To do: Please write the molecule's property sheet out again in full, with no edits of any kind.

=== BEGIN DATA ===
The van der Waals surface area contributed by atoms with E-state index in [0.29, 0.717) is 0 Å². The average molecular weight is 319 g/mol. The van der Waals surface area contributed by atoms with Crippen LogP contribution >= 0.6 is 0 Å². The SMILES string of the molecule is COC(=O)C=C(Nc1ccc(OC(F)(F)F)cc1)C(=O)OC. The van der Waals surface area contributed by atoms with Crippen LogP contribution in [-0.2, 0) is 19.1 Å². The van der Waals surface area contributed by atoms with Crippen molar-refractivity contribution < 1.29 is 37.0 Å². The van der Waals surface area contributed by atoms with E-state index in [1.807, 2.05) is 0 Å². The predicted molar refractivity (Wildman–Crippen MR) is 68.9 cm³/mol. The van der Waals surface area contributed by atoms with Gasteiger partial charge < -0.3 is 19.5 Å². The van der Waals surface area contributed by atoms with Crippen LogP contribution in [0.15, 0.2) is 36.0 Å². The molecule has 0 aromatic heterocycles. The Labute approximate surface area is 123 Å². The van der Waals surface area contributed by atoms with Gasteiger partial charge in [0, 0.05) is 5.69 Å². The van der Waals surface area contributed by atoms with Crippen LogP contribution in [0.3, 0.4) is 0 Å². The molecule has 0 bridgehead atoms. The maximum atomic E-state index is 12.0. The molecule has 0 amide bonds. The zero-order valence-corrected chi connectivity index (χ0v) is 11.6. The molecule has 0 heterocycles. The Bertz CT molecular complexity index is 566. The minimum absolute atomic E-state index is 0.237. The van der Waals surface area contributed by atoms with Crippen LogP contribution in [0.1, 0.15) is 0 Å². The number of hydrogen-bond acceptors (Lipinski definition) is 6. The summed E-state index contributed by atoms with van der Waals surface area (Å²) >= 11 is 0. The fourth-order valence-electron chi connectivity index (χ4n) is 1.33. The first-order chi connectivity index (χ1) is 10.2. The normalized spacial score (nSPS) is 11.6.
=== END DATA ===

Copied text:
The van der Waals surface area contributed by atoms with E-state index in [0.29, 0.717) is 0 Å². The average molecular weight is 319 g/mol. The van der Waals surface area contributed by atoms with Crippen LogP contribution >= 0.6 is 0 Å². The SMILES string of the molecule is COC(=O)C=C(Nc1ccc(OC(F)(F)F)cc1)C(=O)OC. The van der Waals surface area contributed by atoms with Crippen LogP contribution in [-0.2, 0) is 19.1 Å². The van der Waals surface area contributed by atoms with Crippen molar-refractivity contribution < 1.29 is 37.0 Å². The van der Waals surface area contributed by atoms with E-state index in [1.807, 2.05) is 0 Å². The predicted molar refractivity (Wildman–Crippen MR) is 68.9 cm³/mol. The van der Waals surface area contributed by atoms with Gasteiger partial charge < -0.3 is 19.5 Å². The van der Waals surface area contributed by atoms with Crippen LogP contribution in [0.15, 0.2) is 36.0 Å². The molecule has 0 aromatic heterocycles. The Labute approximate surface area is 123 Å². The van der Waals surface area contributed by atoms with Gasteiger partial charge in [0, 0.05) is 5.69 Å². The van der Waals surface area contributed by atoms with Crippen LogP contribution in [0.3, 0.4) is 0 Å². The molecule has 0 bridgehead atoms. The maximum atomic E-state index is 12.0. The molecule has 0 amide bonds. The zero-order valence-corrected chi connectivity index (χ0v) is 11.6. The molecule has 0 heterocycles. The Bertz CT molecular complexity index is 566. The minimum absolute atomic E-state index is 0.237. The van der Waals surface area contributed by atoms with Crippen LogP contribution in [0.1, 0.15) is 0 Å². The number of hydrogen-bond acceptors (Lipinski definition) is 6. The summed E-state index contributed by atoms with van der Waals surface area (Å²) >= 11 is 0. The fourth-order valence-electron chi connectivity index (χ4n) is 1.33. The first-order chi connectivity index (χ1) is 10.2. The normalized spacial score (nSPS) is 11.6.